With all of the talk about employee engagement, human resources professionals are eager to find new and imaginative ways to keep employees tuned in. According to HR Acuity, it’s just good business. Engagement reduces churn and improves the bottom line. But is there such a thing as too much involvement with the lives of employees?
Wearable technology might be that bridge too far. Yes, you want employees to be healthy. Healthy employees will probably cost the company less in the long run. But privacy rules exist for a reason and discrimination is already difficult enough to avoid.
According to the U.S. Department of Health and Human Services, employers are not entitled to an employee's private medical history. Although wearable technology is not the same as a health record, it does give you more information than you'd have without it. What seems like an interesting way to keep employees engaged could cross a line and lead to unintentional discrimination.
Wearable Technology Tells You When Employees Are Active
Wouldn’t it be great to know that employer-encouraged activity is taking root during an employee’s off time? Mason Stevenson for HR Exchange thinks so. He asserts that wearable technology enables employee engagement at a whole new level.
But what if an employee isn’t active? What happens when your business sees that the employee goes for a walk or when they stay sedentary for hours at a time? And what about independent contractors? Can you ask them to participate in a wearable technology program? If not, will they be held to different standards than employees?
This push for this type of engagement happens for a reason, often it's to improve or change company culture. The company might say they want a healthier and more active staff. But if an employee doesn’t participate or their wearable technology doesn’t show the same level of activity as other people on staff, might discrimination creep in?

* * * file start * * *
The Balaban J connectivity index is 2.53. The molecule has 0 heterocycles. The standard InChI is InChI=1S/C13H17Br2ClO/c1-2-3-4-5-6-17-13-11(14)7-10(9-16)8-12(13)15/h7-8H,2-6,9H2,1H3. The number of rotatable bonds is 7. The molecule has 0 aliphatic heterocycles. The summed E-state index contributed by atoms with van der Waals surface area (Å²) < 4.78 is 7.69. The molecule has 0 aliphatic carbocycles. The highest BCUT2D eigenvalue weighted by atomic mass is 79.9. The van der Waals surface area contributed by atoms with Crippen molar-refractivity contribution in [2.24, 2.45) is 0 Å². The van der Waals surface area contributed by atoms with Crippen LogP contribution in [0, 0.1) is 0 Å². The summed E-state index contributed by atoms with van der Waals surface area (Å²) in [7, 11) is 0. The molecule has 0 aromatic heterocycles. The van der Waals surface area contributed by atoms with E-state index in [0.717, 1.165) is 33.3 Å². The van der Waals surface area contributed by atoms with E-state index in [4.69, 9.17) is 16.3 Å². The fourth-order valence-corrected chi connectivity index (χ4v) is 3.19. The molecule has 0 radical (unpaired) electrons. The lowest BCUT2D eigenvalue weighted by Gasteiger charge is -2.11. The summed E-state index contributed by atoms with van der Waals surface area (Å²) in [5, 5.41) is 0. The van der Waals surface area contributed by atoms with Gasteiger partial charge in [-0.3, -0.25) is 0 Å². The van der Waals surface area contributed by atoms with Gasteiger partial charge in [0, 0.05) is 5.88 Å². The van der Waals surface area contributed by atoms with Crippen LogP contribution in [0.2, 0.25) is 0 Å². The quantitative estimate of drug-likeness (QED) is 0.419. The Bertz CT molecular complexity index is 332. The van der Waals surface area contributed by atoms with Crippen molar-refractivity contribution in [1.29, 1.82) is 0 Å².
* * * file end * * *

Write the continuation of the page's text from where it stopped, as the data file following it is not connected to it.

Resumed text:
Overweight People Face Discrimination Every Day
It’s no secret that people who don’t fall within a healthy weight range are subject to discrimination at work. According to CBS News, it might be legal in some cases, but it’s a bad policy.
- Intellect is not related to physical fitness
- Neither is the ability to perform many jobs
- The PR backlash could be brutal for your company
- Even fit employees may become inactive and gain weight
BMI, which is part of FitBit technology, is not an accurate indicator of health. That is especially true for African American women, who already face both racial and gender discrimination. Disabled workers, who also face fewer opportunities as well as discrimination, might be overlooked entirely.
Hiring Bias is Often Unconscious
If you think that awareness eliminates the possibility of discriminating against employees who don’t jog after work, go for a walk on their lunch break or follow through with losing 10 pounds, think again. Hiring bias is inherent in every person, and it’s often unconscious. Who in your company might be affected by unconscious bias?
According to PsychNet, people tend to align with people who are similar to them. If most of the company is active and happily participating in a wearable technology program, but a handful of people are different, might they be passed over for advancement because of unconscious bias? Psychology suggests that it’s possible.
Wearable technology isn't bad. It's what's done with it that could cross the line. Encouraging healthier employees is positive. Knowing so much that you inadvertently judge and reward people based on physical activity and weight is not.
In the long run, it might be safer and healthier to promote a culture shift through physical fitness programs, but without Big Brother attached to everyone's wrist.
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